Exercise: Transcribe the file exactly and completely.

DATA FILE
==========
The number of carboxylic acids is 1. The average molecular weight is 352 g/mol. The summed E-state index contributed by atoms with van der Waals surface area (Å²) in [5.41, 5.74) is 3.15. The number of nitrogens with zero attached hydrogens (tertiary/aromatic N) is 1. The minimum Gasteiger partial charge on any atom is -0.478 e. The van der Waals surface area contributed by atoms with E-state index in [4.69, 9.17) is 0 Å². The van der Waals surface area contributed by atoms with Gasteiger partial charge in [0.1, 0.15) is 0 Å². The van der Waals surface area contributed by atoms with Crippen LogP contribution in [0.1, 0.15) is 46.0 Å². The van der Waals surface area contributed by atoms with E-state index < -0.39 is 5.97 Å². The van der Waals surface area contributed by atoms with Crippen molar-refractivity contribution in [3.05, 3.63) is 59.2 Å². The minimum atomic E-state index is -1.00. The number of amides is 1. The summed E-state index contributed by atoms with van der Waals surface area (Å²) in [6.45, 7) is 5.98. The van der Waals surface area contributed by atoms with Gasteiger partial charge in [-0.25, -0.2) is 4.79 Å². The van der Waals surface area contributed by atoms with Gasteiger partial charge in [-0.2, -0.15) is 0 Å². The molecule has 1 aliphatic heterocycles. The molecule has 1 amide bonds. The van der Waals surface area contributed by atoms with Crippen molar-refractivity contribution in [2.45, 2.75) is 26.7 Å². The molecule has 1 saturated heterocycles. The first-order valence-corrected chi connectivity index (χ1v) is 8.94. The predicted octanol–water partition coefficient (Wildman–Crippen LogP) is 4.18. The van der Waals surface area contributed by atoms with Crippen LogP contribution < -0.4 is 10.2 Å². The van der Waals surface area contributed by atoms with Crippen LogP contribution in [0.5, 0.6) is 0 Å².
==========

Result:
The number of carboxylic acids is 1. The average molecular weight is 352 g/mol. The summed E-state index contributed by atoms with van der Waals surface area (Å²) in [5.41, 5.74) is 3.15. The number of nitrogens with zero attached hydrogens (tertiary/aromatic N) is 1. The minimum Gasteiger partial charge on any atom is -0.478 e. The van der Waals surface area contributed by atoms with E-state index in [4.69, 9.17) is 0 Å². The van der Waals surface area contributed by atoms with Gasteiger partial charge in [0.1, 0.15) is 0 Å². The van der Waals surface area contributed by atoms with Crippen LogP contribution in [0.1, 0.15) is 46.0 Å². The van der Waals surface area contributed by atoms with E-state index < -0.39 is 5.97 Å². The van der Waals surface area contributed by atoms with Crippen molar-refractivity contribution in [3.05, 3.63) is 59.2 Å². The minimum atomic E-state index is -1.00. The number of amides is 1. The summed E-state index contributed by atoms with van der Waals surface area (Å²) in [6.45, 7) is 5.98. The van der Waals surface area contributed by atoms with Gasteiger partial charge in [-0.25, -0.2) is 4.79 Å². The van der Waals surface area contributed by atoms with Gasteiger partial charge in [-0.2, -0.15) is 0 Å². The molecule has 1 aliphatic heterocycles. The molecule has 1 amide bonds. The van der Waals surface area contributed by atoms with Crippen molar-refractivity contribution in [2.45, 2.75) is 26.7 Å². The molecule has 1 saturated heterocycles. The first-order valence-corrected chi connectivity index (χ1v) is 8.94. The predicted octanol–water partition coefficient (Wildman–Crippen LogP) is 4.18. The van der Waals surface area contributed by atoms with Crippen LogP contribution < -0.4 is 10.2 Å². The van der Waals surface area contributed by atoms with Crippen LogP contribution in [0.5, 0.6) is 0 Å².